World Food Day, climate change and supporting small-holder farmers

This week’s writer is Stefan Epp-Koop, chair of the board of MCC Manitoba. He participated in the Canadian Foodgrains Bank Good Soil learning tour to Kenya in July 2016.

When Hiram Thuo’s crops failed in 2009 due to irregular rainfall, he had little choice but to seek food aid. He did so reluctantly, sad that he was no longer able to feed his family. So Hiram, who farms near Naivasha, Kenya, began attending trainings on vegetable production, irrigation, and drought resistant crops.

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Hiram Thuo, posing with his wife (name unavailable), was excited to share about the changes he has made on his farm. Photo courtesy Andrew Richardson.

Hiram’s farm has been transformed over the past seven years. He now plants crops like watermelon, kale, spinach, capsicum, and passion fruit. These crops are highly sought after by local merchants. As a result he is now able to feed his family and sell the extra to traders in the local market, earning approximately $70 per month – money that is used to pay school fees and make further improvements on the farm.

This summer I had the opportunity to visit many farmers like Hiram during a Canadian Foodgrains Bank (CFGB) learning tour to Kenya. The trip was part of the Good Soil campaign, a CFGB initiative to engage the Canadian government to increase support for agriculture as part of our international development assistance.

Like Hiram, many Kenyan farmers we visited talked about the impact of a changing climate – in particular increasingly unpredictable rainfall.  And, like Hiram, many farmers have experienced remarkable transformations, thanks to support for training and scale-appropriate technology.

October 16 is World Food Day, which this year is focusing on the impact of a changing climate on food insecurity.  Small-holder farmers, who make up the majority of the world’s farmers and the vast majority of people experiencing hunger in the world, are very vulnerable to changes in climate such as rapidly changing rainfall or temperature patterns.

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The Good Soil learning tour participants posing with a plaque honoring Canadian contributions at ILRI. CFGB photo/Emily Cain.

Yet, while the Canadian government has shown renewed interest in addressing climate change and mitigating its impacts, its funding for agriculture through international development assistance has dropped by 30% in the past three years. Agriculture, however, can play a critical role in enabling people in developing countries to respond to changing realities: people like Hiram and many of the other farmers  we met in Kenya.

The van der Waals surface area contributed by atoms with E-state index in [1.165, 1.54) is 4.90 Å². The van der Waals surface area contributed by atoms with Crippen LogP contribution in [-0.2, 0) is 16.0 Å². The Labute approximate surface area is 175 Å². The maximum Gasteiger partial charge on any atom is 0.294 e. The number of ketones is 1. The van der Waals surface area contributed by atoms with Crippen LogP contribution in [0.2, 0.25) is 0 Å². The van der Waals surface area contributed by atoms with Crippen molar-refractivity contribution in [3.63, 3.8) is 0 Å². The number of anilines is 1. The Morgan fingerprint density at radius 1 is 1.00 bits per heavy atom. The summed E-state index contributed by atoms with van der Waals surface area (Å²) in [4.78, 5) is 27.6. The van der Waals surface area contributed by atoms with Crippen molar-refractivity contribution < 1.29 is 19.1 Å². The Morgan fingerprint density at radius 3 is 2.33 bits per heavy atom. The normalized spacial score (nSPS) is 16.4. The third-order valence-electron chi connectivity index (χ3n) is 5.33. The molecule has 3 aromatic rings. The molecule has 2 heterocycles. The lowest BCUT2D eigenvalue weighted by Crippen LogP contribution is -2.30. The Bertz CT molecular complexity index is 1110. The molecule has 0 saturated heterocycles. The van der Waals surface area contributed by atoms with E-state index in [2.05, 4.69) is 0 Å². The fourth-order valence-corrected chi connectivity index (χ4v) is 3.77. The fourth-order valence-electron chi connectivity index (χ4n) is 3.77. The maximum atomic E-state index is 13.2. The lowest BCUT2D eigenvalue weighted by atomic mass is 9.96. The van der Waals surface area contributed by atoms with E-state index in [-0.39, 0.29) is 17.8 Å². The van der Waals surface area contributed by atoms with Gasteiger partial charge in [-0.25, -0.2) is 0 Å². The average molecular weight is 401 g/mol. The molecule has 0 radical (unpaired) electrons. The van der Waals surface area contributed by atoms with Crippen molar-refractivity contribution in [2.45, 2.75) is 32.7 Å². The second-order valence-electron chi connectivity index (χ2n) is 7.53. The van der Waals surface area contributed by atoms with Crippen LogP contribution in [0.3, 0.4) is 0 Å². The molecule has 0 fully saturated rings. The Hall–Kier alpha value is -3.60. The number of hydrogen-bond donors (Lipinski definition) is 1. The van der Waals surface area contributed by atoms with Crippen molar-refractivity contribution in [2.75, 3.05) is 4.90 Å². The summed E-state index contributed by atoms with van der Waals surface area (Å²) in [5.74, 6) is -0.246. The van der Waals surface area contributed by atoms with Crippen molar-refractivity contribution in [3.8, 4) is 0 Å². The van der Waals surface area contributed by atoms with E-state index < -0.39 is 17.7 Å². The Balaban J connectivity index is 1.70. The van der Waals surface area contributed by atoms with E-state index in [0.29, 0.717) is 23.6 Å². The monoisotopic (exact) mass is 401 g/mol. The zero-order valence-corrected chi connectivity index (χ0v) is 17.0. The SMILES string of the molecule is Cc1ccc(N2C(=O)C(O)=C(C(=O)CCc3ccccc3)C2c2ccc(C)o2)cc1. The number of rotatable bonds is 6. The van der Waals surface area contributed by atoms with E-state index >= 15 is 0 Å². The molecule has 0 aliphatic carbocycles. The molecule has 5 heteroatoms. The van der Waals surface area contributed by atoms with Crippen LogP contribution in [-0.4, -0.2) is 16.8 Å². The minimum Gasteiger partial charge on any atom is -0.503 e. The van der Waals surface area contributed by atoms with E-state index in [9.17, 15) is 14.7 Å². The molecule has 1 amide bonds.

Re-investing in agriculture would allow vital research to take place like the work we visited at the International Livestock Research Institute (ILRI) in Nairobi. ILRI does research focused on the needs of small-scale farmers with livestock. We heard of research ranging from innovative insurance systems for livestock to protect farmers from droughts to identifying more reliable livestock feed for farmers with limited grazing land.

When we visited ILRI, much of the equipment proudly displayed a Canadian logo – a sign of a history of Canadian funding. But while there were a lot of old stickers and plaques, Canadian support has declined.  A reinvestment by Canada in agricultural research for small-scale farmers could make a powerful impact by developing scale-appropriate solutions.

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Lucas Makau with tomatoes ready for market. CFGB photo/Emily Caine.

Or it could mean enabling young entrepreneurs like Lucas Makau to start farming in new ways.  Lucas practices conservation agriculture on approximately three quarters of an acre.  This involves minimal tillage, using mulches or cover crops, and crop rotation.  Lucas has applied this to growing tomatoes, which he then sells in Nairobi – an entrepreneurial approach to farming that has generated income for his family.  A key benefit of conservation agriculture is that much more water is retained in the soil, making crops less susceptible to changing weather patterns.  This increases yields and reduces vulnerability.

Whether supporting grassroots initiatives or the structures and research that support them, Canada can make a big impact by supporting more agricultural initiatives through our international development assistance.  We can reduce global hunger and enable small-scale farmers to be more resilient to the effects of climate change – while also benefiting local economies, empowering women, and improving nutrition.

Please take action to encourage the Canadian government to increase aid for agriculture. Learn more about the Good Soil campaign; then order, sign and send Good Soil postcards to the Prime Minister.  In addition, visit http://aid4ag.ca/, which outlines ten priorities for investing in agriculture – priorities that have been supported by over 30 organizations across Canada.

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